Sealpox is a cutaneous condition caused by parapoxvirus, usually affecting seal handlers who have been bitten by infected harbor or grey seals.:394 First identified in 1969, it wasn't unequivocally proven to be transmissible to humans until 2005, though such transmission had been reported at least as early as 1987. It causes lesions that closely resemble those caused by orf. As many as 2% of seals in marine mammal rehabilitation facilities in North America may have it.
^ ab "Human sealpox resulting from a seal bite: confirmation that sealpox virus is zoonotic."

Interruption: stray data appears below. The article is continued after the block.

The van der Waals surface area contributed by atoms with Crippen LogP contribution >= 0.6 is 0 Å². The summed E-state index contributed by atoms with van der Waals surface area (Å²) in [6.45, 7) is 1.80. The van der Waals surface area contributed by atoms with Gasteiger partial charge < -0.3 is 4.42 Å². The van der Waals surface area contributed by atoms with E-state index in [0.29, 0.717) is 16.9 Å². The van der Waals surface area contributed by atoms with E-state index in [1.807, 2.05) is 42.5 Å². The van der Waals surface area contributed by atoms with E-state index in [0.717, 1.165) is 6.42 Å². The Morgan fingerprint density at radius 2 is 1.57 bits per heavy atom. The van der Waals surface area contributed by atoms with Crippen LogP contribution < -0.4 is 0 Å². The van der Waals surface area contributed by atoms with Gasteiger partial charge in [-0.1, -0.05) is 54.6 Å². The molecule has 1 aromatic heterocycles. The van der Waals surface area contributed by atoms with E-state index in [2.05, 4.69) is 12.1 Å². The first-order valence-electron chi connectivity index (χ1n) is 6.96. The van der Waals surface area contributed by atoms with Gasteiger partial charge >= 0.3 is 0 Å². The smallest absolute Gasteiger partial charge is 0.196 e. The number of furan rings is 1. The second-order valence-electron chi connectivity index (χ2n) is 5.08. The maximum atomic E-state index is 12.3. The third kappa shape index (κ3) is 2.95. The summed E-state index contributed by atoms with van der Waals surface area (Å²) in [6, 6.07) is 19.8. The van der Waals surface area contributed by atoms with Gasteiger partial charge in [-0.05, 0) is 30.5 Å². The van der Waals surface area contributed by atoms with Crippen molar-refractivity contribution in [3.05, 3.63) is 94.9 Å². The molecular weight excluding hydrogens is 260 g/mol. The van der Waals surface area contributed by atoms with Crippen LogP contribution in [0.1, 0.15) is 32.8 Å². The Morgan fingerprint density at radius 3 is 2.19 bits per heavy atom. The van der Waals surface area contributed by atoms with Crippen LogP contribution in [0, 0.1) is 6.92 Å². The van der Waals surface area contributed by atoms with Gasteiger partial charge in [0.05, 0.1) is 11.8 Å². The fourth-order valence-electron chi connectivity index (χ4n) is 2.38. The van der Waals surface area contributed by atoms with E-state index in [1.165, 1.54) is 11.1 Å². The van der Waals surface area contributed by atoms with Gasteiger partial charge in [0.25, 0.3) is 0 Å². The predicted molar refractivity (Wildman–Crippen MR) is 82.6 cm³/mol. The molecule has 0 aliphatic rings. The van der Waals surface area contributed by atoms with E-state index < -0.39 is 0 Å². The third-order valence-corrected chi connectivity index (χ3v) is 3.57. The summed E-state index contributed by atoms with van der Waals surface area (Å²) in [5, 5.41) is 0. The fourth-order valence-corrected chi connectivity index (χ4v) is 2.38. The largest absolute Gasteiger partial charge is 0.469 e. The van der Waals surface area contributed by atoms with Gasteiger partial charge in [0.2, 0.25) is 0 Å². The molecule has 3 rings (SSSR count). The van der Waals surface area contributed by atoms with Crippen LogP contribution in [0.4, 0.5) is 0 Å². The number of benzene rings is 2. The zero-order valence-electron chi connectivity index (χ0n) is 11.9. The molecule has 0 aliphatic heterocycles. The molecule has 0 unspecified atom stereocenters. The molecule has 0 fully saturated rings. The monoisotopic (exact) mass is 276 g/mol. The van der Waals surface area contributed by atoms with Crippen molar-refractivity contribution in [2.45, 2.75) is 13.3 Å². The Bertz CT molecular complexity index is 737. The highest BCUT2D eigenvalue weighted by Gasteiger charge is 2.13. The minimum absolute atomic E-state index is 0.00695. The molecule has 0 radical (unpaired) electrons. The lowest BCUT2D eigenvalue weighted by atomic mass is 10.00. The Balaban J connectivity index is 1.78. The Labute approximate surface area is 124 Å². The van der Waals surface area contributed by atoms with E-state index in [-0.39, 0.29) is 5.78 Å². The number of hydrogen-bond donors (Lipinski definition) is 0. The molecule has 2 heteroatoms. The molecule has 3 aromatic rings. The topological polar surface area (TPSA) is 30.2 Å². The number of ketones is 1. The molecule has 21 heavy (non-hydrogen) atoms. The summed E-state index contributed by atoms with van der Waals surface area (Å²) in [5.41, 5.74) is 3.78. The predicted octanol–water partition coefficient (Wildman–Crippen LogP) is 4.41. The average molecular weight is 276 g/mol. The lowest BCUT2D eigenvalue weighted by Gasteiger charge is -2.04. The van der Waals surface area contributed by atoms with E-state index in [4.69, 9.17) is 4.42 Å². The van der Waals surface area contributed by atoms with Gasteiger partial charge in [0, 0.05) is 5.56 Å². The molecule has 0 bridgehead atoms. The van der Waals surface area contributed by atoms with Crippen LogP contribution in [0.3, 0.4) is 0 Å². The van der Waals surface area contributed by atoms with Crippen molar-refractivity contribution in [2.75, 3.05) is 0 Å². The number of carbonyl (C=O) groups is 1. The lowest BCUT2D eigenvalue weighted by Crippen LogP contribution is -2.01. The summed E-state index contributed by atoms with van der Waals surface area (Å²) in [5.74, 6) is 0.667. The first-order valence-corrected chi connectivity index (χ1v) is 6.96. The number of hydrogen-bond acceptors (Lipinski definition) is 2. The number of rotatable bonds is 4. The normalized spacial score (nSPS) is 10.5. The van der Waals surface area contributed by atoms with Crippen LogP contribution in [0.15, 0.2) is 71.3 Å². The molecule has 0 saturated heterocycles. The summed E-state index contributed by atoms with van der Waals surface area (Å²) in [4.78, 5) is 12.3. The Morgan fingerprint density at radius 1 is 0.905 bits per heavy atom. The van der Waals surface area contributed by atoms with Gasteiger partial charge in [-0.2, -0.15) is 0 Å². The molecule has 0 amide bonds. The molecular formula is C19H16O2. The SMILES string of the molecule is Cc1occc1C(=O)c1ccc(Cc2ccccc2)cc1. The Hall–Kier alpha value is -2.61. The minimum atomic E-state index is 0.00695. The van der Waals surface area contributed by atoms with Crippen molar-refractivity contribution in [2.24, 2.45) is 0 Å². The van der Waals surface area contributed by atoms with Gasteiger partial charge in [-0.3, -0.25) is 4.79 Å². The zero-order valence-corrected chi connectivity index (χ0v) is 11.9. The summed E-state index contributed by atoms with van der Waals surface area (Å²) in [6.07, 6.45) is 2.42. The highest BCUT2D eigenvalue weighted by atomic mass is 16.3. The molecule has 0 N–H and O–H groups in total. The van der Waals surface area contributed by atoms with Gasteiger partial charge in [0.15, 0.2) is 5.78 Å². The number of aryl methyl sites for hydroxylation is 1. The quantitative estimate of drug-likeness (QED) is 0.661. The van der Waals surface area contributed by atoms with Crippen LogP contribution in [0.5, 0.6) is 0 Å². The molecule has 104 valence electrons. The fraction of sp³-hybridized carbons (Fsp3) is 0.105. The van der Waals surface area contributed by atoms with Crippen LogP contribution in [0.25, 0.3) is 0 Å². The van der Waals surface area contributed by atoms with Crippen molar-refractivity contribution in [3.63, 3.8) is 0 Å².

^Hastings, Barkley E.; Lowenstine, Linda J.; Gage, Laurie J.; Munn, Robert J. (September 1989). "An Epizootic of Seal Pox in Pinnipeds at a Rehabilitation Center". Journal of Zoo and Wildlife Medicine. jstor.org; American Association of Zoo Veterinarians. pp. 282, 290. Retrieved 4 March 2014. Abstract: An epizootic of cutaneous nodules occurred in three species of pinnipeds at the California Marine Mammal Center during the summer of 1986.